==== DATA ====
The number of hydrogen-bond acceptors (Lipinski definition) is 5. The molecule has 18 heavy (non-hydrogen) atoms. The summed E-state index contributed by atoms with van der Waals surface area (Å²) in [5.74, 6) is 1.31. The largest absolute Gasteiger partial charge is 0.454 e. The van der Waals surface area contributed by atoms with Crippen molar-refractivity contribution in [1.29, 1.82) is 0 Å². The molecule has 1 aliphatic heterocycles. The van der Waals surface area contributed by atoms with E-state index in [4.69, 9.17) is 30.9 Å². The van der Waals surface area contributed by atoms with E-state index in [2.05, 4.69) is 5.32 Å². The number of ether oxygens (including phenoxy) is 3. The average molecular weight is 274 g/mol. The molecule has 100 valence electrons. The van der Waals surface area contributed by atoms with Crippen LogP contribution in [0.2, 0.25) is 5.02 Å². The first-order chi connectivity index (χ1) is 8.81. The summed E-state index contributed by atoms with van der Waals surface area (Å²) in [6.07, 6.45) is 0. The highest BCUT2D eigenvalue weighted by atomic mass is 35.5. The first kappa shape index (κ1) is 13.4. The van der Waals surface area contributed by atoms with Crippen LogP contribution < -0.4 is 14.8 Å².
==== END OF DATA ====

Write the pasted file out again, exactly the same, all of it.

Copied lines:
The number of hydrogen-bond acceptors (Lipinski definition) is 5. The molecule has 18 heavy (non-hydrogen) atoms. The summed E-state index contributed by atoms with van der Waals surface area (Å²) in [5.74, 6) is 1.31. The largest absolute Gasteiger partial charge is 0.454 e. The van der Waals surface area contributed by atoms with Crippen molar-refractivity contribution in [1.29, 1.82) is 0 Å². The molecule has 1 aliphatic heterocycles. The van der Waals surface area contributed by atoms with E-state index in [4.69, 9.17) is 30.9 Å². The van der Waals surface area contributed by atoms with E-state index in [2.05, 4.69) is 5.32 Å². The number of ether oxygens (including phenoxy) is 3. The average molecular weight is 274 g/mol. The molecule has 100 valence electrons. The van der Waals surface area contributed by atoms with Crippen LogP contribution in [0.2, 0.25) is 5.02 Å². The first-order chi connectivity index (χ1) is 8.81. The summed E-state index contributed by atoms with van der Waals surface area (Å²) in [6.07, 6.45) is 0. The highest BCUT2D eigenvalue weighted by atomic mass is 35.5. The first kappa shape index (κ1) is 13.4. The van der Waals surface area contributed by atoms with Crippen LogP contribution < -0.4 is 14.8 Å².